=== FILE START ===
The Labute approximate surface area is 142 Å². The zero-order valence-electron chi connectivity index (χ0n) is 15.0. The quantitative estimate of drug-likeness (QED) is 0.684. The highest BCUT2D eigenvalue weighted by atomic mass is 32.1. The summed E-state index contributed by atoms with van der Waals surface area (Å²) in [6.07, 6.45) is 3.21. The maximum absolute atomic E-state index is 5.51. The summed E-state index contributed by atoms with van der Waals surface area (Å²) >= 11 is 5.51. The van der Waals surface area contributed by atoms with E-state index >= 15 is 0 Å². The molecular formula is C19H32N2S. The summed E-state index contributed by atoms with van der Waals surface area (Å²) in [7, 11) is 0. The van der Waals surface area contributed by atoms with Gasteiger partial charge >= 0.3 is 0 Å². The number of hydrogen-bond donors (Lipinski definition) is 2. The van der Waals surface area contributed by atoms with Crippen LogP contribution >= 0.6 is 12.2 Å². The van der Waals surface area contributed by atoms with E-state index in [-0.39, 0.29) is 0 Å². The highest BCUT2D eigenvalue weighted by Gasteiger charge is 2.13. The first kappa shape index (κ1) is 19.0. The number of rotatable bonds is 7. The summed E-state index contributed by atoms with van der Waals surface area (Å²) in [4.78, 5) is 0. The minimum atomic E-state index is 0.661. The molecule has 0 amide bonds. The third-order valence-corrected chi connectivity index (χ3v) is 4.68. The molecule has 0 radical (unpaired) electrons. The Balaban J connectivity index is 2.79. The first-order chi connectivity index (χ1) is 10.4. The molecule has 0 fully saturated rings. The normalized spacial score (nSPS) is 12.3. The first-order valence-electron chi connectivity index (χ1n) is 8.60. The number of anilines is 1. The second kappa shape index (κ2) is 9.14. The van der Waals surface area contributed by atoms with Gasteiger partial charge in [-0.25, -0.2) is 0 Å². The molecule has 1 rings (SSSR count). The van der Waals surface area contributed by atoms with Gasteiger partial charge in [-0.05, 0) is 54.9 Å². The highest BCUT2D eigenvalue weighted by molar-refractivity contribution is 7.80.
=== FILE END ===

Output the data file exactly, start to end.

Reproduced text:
The Labute approximate surface area is 142 Å². The zero-order valence-electron chi connectivity index (χ0n) is 15.0. The quantitative estimate of drug-likeness (QED) is 0.684. The highest BCUT2D eigenvalue weighted by atomic mass is 32.1. The summed E-state index contributed by atoms with van der Waals surface area (Å²) in [6.07, 6.45) is 3.21. The maximum absolute atomic E-state index is 5.51. The summed E-state index contributed by atoms with van der Waals surface area (Å²) >= 11 is 5.51. The van der Waals surface area contributed by atoms with E-state index >= 15 is 0 Å². The molecular formula is C19H32N2S. The summed E-state index contributed by atoms with van der Waals surface area (Å²) in [7, 11) is 0. The van der Waals surface area contributed by atoms with Gasteiger partial charge >= 0.3 is 0 Å². The number of hydrogen-bond donors (Lipinski definition) is 2. The van der Waals surface area contributed by atoms with Crippen LogP contribution >= 0.6 is 12.2 Å². The van der Waals surface area contributed by atoms with E-state index in [-0.39, 0.29) is 0 Å². The highest BCUT2D eigenvalue weighted by Gasteiger charge is 2.13. The first kappa shape index (κ1) is 19.0. The number of rotatable bonds is 7. The summed E-state index contributed by atoms with van der Waals surface area (Å²) in [4.78, 5) is 0. The minimum atomic E-state index is 0.661. The molecule has 0 amide bonds. The third-order valence-corrected chi connectivity index (χ3v) is 4.68. The molecule has 0 radical (unpaired) electrons. The Balaban J connectivity index is 2.79. The first-order chi connectivity index (χ1) is 10.4. The molecule has 0 fully saturated rings. The normalized spacial score (nSPS) is 12.3. The first-order valence-electron chi connectivity index (χ1n) is 8.60. The number of anilines is 1. The second kappa shape index (κ2) is 9.14. The van der Waals surface area contributed by atoms with Gasteiger partial charge in [-0.25, -0.2) is 0 Å². The molecule has 1 rings (SSSR count). The van der Waals surface area contributed by atoms with Gasteiger partial charge in [-0.05, 0) is 54.9 Å². The highest BCUT2D eigenvalue weighted by molar-refractivity contribution is 7.80.